This Comic Book Is The Geeky, Feminist Answer To Bad Dating Advice

06/26/2015 08:30 am ET | Updated Jun 26, 2015


"I think there are always such silly ideas out there of women being mysterious creatures when it's usually quite the opposite,” comic book publisher Hope Nicholson says. “Most of us are quite open and willing to chat and share our stories.”

It’s this belief that propelled Nicholson to collect a comic anthology of female writers -- The Secret Loves of Geek Girls -- who will use the medium to tell their personal dating stories. It’s fairly common for female writers and illustrators to abandon the strictures and world-building of fantasy to tell more straightforward stories in comic publishing today. Of course, Allison Bechdel’s Fun Home was adapted into a Tony-winning play, but there are scores of others who’ve followed suit, including Anya Ulinich’s Lena Finkle’s Magic Barrel, a New York Times notable book that tackles the hurdles of online dating as an adult.

"I think female creators have always gravitated towards non-genre types of storytelling," Nicholson told The Huffington Post. "There's a need to tell the personal, to interact in a real way that you can't do as easily with genre storytelling."

The problem, Nicholson says, is that these sorts of personal reflections, along with the dating advice provided to women in popular magazines, can be reductive. They often focus narrowly on a single sort of woman, providing no alternative for other female personalities. Her anthology provides a solution by offering perspectives from women who identify with a single, particular culture: the typically male-dominated world of geekiness. On the project's Kickstarter page, Nicholson writes:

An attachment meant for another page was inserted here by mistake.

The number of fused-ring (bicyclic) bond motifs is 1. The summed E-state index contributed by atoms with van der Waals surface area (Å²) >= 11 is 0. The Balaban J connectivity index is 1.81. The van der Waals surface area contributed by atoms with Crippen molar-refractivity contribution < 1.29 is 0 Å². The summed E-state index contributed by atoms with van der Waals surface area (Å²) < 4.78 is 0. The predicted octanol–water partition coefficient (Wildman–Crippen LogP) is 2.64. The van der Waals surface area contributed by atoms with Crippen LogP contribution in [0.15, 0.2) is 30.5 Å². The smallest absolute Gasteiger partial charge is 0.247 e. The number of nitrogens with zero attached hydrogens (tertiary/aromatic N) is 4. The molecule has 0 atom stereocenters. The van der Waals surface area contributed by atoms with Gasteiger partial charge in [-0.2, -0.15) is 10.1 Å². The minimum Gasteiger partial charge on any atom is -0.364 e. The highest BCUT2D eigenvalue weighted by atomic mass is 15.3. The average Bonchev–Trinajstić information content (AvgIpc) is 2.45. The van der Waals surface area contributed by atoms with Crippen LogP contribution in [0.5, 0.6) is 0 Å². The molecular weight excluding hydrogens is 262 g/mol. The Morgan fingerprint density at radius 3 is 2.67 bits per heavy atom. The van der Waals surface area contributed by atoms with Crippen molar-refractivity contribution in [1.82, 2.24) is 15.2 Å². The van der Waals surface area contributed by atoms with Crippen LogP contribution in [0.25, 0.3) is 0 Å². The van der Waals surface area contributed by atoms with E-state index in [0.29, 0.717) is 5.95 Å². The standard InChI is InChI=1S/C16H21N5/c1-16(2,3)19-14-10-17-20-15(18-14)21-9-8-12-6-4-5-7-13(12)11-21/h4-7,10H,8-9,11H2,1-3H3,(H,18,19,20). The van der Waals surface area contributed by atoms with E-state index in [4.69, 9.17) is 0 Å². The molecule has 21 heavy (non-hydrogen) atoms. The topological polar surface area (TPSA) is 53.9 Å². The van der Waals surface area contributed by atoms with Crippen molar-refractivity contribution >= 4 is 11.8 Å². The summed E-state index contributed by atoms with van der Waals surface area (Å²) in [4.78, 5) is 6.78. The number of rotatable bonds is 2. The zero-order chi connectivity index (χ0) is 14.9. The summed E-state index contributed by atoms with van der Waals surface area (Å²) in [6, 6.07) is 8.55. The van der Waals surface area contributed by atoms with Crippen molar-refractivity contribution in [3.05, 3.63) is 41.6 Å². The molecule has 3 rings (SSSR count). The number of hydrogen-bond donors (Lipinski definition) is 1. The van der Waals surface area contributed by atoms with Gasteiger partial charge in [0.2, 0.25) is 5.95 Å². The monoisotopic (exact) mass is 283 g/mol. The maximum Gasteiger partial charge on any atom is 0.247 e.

"There is a desert of information geared towards the women in fandom. Yet when I get together with my friends at events or over drinks, one of our major topics is how we handle relationships and crushes, rejections, unwanted advances, and general romantic and sexual entanglements."

One such nerd-centric dating topic: fictional crushes, and how we reconcile them with the realities of dating. One of the book's essays, by YA author Adrienne Kress, addresses a tendency to transfer the same fangirl attitude applied to celebrities or constructed characters to our real-life romances. While it's fun and healthy to obsess over ideal-seeming caricatures like Thor or Sherlock, putting actual relationship prospects on such a pedestal can lead to the kind of fixation that undermines your own values and desires.

"It makes it difficult for us to see them as human, they become bigger than anything. And yet no one wins when you look at someone as infallible," Nicholson says.

Another contributor to the collection, Jen Aprahamian, penned a story titled, "Read 1:19 AM," which addresses the anxieties of impatience and anticipation that come with interacting with potential dates through texting and other relatively new modes of communication.

"I think dating advice is usually pretty up to date on how we interact with technology, but there's a very real anxiety in technology at large, especially around dating and communication, that is hard to resolve," Nicholson says. "We're so used to quick responses and instant feedback that anything less than that feels like an affront."

You can see excerpts from The Secret Loves of Geek Girls below, and donate to the project on Kickstarter.

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